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5 ways to make one day worth a week’s cover crop growth

Steve Groff View of harvest from another tractor trailing behind
SHADOW YOUR HARVESTER: This should be your planter tractor view when planting cover crops.
Growing healthy soil: Cover crop expert lists five ways to make one day’s growth in September worth at least a week of October growth.

“Every day counts” is usually associated with spring planting season. Perfect weather seldom occurs. When it’s time to plant, you need to be ready to roll!

The same is true for fall cover crop planting, too. I frequently emphasize: “Treat your cover crops like your cash crops.” To do this, think and plan strategically. Follow your cash crop harvester with your drill or planter as closely as possible — even if you’re chopping corn silage in August!

Cash-in with these timeliness tips
One day of cover crop growth in September is as valuable as at least a week of October growth. Here are five ways to get it done.

1. Plan to start earlier. Just as cash crop seeds are ordered weeks or months in advance, a cover crop plan needs to be thought through to get the seeds you want. Astute farmers will strategically set up to get a jump on cover crop planting by using shorter-season cash crops. Done on 10% or so of your acres, this might allow you to get cover crops planted up to three weeks sooner.

2. Order that seed early. As the summer rolls on, finalize your plan with your cover crop seed dealer. Laying out your expectations of what you want to accomplish with cover crops will help identify the best species to meet your desired goals.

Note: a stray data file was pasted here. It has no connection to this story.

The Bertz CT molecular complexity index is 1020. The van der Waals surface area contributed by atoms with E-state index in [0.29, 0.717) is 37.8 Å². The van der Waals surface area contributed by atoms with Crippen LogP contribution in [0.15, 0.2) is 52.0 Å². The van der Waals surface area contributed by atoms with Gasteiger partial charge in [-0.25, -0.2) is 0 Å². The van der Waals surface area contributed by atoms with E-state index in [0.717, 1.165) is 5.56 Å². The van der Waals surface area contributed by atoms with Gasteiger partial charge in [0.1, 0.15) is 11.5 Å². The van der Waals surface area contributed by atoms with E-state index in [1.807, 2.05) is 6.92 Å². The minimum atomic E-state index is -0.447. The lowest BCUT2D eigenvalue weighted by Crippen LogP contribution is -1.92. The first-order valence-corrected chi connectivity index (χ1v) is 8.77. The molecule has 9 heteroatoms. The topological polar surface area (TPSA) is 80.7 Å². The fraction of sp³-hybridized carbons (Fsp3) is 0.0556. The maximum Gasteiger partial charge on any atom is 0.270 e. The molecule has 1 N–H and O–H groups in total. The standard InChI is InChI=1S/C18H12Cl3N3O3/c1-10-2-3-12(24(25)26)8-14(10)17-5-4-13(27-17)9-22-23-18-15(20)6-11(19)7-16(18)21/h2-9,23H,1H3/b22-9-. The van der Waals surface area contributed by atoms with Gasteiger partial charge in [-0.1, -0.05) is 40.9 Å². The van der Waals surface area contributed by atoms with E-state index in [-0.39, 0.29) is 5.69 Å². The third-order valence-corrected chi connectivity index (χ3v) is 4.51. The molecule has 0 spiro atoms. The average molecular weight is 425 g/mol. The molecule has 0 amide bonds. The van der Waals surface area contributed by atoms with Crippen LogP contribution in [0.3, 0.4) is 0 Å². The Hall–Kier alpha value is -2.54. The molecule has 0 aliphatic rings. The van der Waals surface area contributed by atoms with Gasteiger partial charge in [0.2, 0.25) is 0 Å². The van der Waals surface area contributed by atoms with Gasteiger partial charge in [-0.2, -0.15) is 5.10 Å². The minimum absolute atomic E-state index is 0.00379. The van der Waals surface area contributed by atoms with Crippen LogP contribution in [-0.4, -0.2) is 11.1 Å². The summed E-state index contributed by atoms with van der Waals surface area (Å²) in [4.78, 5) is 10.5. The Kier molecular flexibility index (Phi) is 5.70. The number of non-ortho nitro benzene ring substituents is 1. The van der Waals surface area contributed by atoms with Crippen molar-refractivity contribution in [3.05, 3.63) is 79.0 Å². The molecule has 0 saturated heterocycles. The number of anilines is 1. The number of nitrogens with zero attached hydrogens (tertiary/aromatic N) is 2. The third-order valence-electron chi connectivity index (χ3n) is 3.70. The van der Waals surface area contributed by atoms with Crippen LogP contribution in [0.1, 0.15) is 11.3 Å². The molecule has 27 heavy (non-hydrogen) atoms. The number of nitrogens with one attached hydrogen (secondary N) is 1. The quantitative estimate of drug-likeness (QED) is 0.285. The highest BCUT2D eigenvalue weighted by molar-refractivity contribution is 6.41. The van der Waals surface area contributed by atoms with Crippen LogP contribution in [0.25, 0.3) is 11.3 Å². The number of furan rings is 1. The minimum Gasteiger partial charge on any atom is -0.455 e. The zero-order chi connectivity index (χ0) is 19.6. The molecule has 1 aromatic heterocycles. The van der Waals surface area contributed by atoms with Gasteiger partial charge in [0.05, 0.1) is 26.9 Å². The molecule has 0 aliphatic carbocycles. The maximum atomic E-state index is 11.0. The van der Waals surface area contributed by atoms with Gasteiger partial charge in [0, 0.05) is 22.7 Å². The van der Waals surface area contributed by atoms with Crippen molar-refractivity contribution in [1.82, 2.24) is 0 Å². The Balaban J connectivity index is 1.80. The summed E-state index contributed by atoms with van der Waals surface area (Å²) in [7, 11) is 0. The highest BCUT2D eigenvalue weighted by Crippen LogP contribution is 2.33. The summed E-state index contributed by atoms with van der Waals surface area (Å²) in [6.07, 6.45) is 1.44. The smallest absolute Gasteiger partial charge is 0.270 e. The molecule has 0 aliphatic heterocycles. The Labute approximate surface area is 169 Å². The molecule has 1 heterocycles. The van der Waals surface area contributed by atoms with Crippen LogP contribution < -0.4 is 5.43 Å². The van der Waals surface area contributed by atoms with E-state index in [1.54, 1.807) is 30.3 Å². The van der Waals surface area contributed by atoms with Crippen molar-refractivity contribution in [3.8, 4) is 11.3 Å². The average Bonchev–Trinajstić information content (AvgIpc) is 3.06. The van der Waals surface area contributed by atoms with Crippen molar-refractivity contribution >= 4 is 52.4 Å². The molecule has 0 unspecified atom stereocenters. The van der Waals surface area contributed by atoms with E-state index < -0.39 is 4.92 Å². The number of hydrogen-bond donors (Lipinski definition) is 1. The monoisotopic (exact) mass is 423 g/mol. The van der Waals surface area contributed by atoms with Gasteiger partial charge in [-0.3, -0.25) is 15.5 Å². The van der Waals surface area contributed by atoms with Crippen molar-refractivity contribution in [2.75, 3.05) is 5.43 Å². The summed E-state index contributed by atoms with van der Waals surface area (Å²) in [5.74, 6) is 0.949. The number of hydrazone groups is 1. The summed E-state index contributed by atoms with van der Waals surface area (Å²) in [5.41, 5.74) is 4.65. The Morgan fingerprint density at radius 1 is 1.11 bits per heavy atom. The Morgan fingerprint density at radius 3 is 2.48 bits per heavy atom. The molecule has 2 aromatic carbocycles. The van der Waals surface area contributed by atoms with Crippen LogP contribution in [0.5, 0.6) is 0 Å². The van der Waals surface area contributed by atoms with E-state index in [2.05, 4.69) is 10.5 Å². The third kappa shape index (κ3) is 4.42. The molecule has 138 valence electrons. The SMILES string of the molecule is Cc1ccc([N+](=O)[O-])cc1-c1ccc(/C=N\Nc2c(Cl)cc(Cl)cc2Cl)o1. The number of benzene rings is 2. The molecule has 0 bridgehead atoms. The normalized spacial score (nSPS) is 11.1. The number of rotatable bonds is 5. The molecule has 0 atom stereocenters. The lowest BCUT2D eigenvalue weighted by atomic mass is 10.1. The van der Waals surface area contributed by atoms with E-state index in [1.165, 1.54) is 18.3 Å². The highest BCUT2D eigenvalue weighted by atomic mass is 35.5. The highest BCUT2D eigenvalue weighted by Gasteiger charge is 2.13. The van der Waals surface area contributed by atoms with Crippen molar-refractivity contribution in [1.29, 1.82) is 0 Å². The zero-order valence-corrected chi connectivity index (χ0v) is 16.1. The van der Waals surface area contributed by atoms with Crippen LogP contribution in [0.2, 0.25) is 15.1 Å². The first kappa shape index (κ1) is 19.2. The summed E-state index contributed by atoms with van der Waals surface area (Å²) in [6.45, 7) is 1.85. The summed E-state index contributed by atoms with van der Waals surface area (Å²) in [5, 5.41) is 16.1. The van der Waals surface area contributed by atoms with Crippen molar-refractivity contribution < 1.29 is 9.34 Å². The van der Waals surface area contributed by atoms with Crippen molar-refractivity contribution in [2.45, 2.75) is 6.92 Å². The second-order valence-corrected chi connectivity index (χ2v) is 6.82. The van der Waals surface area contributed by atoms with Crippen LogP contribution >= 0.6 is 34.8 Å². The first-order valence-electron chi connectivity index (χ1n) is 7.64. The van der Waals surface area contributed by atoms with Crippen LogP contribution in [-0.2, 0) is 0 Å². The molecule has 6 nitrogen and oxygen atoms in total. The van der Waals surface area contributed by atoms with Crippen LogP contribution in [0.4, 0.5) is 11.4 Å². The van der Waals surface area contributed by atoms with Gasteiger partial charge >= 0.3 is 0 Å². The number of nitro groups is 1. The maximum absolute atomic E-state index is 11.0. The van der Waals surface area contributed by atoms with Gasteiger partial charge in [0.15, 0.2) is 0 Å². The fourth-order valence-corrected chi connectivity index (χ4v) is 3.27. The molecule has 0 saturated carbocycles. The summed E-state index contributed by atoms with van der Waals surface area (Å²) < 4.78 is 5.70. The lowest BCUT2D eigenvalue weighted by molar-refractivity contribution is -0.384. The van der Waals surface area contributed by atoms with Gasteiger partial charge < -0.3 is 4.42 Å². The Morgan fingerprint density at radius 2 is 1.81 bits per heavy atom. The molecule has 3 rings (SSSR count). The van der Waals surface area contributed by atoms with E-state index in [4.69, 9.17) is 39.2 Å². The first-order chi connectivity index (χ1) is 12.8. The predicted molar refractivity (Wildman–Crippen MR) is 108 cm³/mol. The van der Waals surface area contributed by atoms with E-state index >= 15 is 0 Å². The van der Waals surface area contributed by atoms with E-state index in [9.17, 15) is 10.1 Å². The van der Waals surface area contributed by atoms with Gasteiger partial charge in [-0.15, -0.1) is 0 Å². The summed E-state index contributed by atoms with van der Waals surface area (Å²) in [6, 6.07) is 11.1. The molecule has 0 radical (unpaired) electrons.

Specific cover crop types may be higher priced or in short supply, so substitutions might be needed. Early-order or prepaid discounts can really help make cover crops pay.

If your cash crops are maturing faster than usual, make sure your seeds are picked up or delivered on time. Remember, an early-maturing cash crop may trigger cover crop seed shortages in your area. That’s another reason to pre-order.

Sometimes, the season is later and may merit switching species. If you’re uncertain that you can even plant a cover crop due to delayed harvest, contact your seed salesman. There may be a use for that seed elsewhere. Having a good working relationship with that person is as important as it is with your cash crop seed dealer.

3. Prep your planters. Most farmers have their planters ready to go weeks before spring planting. Exercise that same preparedness for your late-summer/early-fall cover crop planting, too.

Readying a drill doesn’t really take a lot of work. But more farmers are using their precision planters to seed cover crops. Since these planters have better seed-to-soil contact, this may lower your seeding costs.

It’s also an opportunity to get more use out of a planter that may be used only 10 to 15 days during spring. Some aftermarket companies now offer seed discs accommodating many cover crop species and mixes, even on vacuum-style meters. That makes using these planters even more appealing.

4. Line up your tractor driver. Finding available manpower to run a planter tractor behind the combine can be challenging. Sometimes, there’s a retired neighbor farmer who would enjoy some tractor work or a promising young lad whose time has come to get behind the wheel.

5. Follow the harvester. Farmers who plant double-crop soybeans following the combine during small-grain harvest know that the urgency pays dividends. That same urgency also pays cover crop dividends. How close you run behind the harvester depends on how well prepared you are. The reward is well worth the reaping.

The coach’s closer
Treat your cover crops like cash crops. Every day holds potential payback. Make September days count at least sevenfold.

Groff, who farms on the Chesapeake Bay watershed, is a cover crop pioneer and innovator. Check out his website,

TAGS: Management
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